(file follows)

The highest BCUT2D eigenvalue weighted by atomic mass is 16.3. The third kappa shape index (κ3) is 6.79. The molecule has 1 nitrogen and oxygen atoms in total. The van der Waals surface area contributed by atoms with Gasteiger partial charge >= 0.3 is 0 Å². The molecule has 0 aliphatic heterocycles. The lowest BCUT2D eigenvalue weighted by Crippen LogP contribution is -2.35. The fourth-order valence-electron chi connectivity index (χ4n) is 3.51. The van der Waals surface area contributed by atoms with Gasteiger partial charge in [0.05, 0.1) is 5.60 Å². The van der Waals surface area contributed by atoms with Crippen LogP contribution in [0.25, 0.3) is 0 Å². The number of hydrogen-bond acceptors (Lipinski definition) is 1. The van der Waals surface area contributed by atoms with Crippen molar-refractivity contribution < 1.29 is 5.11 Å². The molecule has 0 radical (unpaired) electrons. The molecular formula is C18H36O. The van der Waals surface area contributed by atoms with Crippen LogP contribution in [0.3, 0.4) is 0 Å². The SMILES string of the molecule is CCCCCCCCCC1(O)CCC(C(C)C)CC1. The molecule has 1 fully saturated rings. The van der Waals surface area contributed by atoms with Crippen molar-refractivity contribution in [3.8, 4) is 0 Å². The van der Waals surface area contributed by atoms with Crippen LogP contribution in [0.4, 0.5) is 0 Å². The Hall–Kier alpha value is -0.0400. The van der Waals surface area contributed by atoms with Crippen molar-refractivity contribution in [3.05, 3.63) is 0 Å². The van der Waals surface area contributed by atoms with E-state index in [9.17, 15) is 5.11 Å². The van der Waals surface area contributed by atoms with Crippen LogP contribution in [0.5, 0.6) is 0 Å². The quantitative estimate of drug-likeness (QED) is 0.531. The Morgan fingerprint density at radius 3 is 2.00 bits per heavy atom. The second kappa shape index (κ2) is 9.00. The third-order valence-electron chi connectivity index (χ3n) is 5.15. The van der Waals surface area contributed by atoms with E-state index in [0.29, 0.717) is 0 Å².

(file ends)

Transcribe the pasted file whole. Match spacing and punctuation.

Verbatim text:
The highest BCUT2D eigenvalue weighted by atomic mass is 16.3. The third kappa shape index (κ3) is 6.79. The molecule has 1 nitrogen and oxygen atoms in total. The van der Waals surface area contributed by atoms with Gasteiger partial charge >= 0.3 is 0 Å². The molecule has 0 aliphatic heterocycles. The lowest BCUT2D eigenvalue weighted by Crippen LogP contribution is -2.35. The fourth-order valence-electron chi connectivity index (χ4n) is 3.51. The van der Waals surface area contributed by atoms with Gasteiger partial charge in [0.05, 0.1) is 5.60 Å². The van der Waals surface area contributed by atoms with Crippen LogP contribution in [0.25, 0.3) is 0 Å². The number of hydrogen-bond acceptors (Lipinski definition) is 1. The van der Waals surface area contributed by atoms with Crippen molar-refractivity contribution < 1.29 is 5.11 Å². The molecule has 0 radical (unpaired) electrons. The molecular formula is C18H36O. The van der Waals surface area contributed by atoms with Crippen LogP contribution in [0.3, 0.4) is 0 Å². The SMILES string of the molecule is CCCCCCCCCC1(O)CCC(C(C)C)CC1. The molecule has 1 fully saturated rings. The van der Waals surface area contributed by atoms with Crippen molar-refractivity contribution in [3.8, 4) is 0 Å². The van der Waals surface area contributed by atoms with Crippen LogP contribution in [0.4, 0.5) is 0 Å². The Hall–Kier alpha value is -0.0400. The van der Waals surface area contributed by atoms with Crippen molar-refractivity contribution in [3.05, 3.63) is 0 Å². The van der Waals surface area contributed by atoms with E-state index in [9.17, 15) is 5.11 Å². The van der Waals surface area contributed by atoms with Crippen LogP contribution in [0.5, 0.6) is 0 Å². The quantitative estimate of drug-likeness (QED) is 0.531. The Morgan fingerprint density at radius 3 is 2.00 bits per heavy atom. The second kappa shape index (κ2) is 9.00. The third-order valence-electron chi connectivity index (χ3n) is 5.15. The van der Waals surface area contributed by atoms with E-state index in [0.29, 0.717) is 0 Å².